unsplash-logoKinga Cichewicz

What makes your favorite images “pop”? What helps you recognize the work of some of the most emblematic photographers of the century? How is it that two almost identical images in terms of subject, lighting, and composition can look so different?

The answer is simple:style.

As an artist, you were likely drawn to photography because you have something to say with your work and your style is thex factorthat makes your work unique. It’s the thing that seperates a good photograph from a great one. And doing that consistently, is what separates good photographers from great photographers.

So, what is a style and how do I get it?

Style is what makes your work recognizable at first glance. It’s not something you will magically obtain one day or something you can decide you want to have: it’s the result of a never-ending process of developing and refining, job after job, shoot after shoot.

Every photographer has been faced with the decision of whether to go with past preferences – the things we know that work – or experimentation – the techniques we’d love to try out but we’re not sure what the result may bring. With every photo you take, you need to make a ton of decisions; technical decisions such as aperture, shutter speed, or white balance. Artistic decisions like poses, composition and angles. These are all opportunities for you to play with. Every time you decide to experiment and you like the result, the choice will become a preference.

As you evolve, you begin to apply your preferences subconsciously rather than something you ‘force’ onto your images. Your preferences accumulate, complementing each other and culminating into the elusive goal: your own unique photographic style.

There is no silver bullet, but if you’re struggling and unsure how to begin discovering your personal photography style, here is some practical advice to help you get started:

Hone your technical skills

Any amazing image, whether it’s a drawing, painting or a photograph, is the result of a harmonious marriage between the eye and the hand. Your eye is what tells you what you want to achieve and the hand is the means by which you create it. You must have good hands (technical skills), if you are ever going to satisfy the eye.

This cannot be emphasized enough. Even if your style emerges subconsciously, it is still a product of your technical skills and expertise.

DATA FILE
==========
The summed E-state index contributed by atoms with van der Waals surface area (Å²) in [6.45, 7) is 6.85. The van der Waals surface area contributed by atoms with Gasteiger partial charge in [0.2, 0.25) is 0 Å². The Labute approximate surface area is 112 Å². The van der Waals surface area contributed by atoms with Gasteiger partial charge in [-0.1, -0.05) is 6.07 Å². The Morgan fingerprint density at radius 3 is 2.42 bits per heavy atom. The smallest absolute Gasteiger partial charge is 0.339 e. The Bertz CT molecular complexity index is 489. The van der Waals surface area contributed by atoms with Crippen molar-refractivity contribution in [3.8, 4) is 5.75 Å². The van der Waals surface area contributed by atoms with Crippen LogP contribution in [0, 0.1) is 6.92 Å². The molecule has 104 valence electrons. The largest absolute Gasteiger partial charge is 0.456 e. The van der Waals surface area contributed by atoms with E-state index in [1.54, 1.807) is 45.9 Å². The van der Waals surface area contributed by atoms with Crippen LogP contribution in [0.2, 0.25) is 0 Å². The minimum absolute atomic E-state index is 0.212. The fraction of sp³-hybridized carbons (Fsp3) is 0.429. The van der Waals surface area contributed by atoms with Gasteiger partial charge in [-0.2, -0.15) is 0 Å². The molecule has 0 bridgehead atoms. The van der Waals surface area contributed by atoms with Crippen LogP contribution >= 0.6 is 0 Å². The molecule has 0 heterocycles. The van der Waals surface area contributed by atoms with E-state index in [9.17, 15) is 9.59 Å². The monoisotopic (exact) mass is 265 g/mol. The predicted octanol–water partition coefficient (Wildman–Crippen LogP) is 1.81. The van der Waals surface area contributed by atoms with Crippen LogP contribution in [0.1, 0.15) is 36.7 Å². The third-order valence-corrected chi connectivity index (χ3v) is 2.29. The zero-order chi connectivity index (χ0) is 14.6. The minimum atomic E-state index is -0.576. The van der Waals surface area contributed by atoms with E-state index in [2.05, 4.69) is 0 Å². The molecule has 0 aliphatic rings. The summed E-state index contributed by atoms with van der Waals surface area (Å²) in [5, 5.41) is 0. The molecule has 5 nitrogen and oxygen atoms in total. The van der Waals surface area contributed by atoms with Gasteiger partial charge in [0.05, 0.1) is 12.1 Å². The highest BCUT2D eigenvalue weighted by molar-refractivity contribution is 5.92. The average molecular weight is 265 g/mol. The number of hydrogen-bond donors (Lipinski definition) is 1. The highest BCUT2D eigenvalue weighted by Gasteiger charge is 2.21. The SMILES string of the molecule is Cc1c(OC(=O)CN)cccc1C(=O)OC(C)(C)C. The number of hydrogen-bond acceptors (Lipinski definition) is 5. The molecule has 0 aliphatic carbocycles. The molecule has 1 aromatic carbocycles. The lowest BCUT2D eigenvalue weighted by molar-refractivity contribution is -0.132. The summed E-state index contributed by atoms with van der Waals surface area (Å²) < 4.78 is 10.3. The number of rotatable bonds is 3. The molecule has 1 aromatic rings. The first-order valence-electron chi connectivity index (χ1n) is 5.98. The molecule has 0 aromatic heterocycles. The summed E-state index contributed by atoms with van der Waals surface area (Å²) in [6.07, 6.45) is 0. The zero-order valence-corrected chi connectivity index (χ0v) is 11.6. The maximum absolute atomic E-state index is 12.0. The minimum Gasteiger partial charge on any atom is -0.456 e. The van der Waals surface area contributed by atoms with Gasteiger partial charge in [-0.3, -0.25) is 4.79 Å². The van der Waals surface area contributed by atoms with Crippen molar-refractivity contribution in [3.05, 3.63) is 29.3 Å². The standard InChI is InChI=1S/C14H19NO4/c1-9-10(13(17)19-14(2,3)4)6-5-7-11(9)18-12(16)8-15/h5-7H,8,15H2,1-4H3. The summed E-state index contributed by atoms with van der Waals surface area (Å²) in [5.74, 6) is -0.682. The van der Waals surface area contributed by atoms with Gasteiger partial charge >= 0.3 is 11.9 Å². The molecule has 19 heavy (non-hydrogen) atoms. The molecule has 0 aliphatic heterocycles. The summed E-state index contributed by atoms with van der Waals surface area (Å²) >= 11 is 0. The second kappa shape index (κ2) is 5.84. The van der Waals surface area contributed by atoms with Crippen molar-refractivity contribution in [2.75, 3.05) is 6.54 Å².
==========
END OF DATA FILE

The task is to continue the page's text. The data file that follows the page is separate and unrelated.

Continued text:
While there are a myriad of technical skills that you need to be aware of (and there seems to be more every day with the advancement of equipment), there is no skill more important for a photographer than mastering light: photo comes from the Greek word phos, which means light.

You should not only be familiar but possess a strong knowledge of how exposure works, what the effects of lighting on different shots can be. Learn how to “read” light – you need to intuitively know how, for instance, backlighting might affect the image (by causing overexposing, loss of contrast or a flare), how short-lighting can transform the figure of your subject and so on. These technical aspects can make a world of a difference in your work.

The key to mastering your technical skills is repetition and analysis. With time, this skill will become second nature, something you can do automatically without even having to think about it: this will free up cognitive resources which you can lend to experimentation.

Your equipment should not define your style, knowing how to use it should

Some photographers are gear heads and are infatuated with these wonderful instruments that truly seem magical. However, it is usually a mistake to rely on your equipment to define your style. In the end, they are means and not the end in themselves.

Whatever your equipment consists of, the key to becoming a better photographer and achieving what is in your mind’s eye, is mastering the technical limitations of your tools and figuring out strategies to compensate for them. For instance, there are cameras that might be better at capturing details in the highlights than in the shadows. This might mean you need to settle for slightly over-exposed images to compensate for the gear’s particular limits. Again, practice and experimentation are key to understanding this. Resist the urge to buy new equipment to further your quest in developing your style – it’s likely that your equipment is not the thing holding you back.

Get inspired and then become inspiring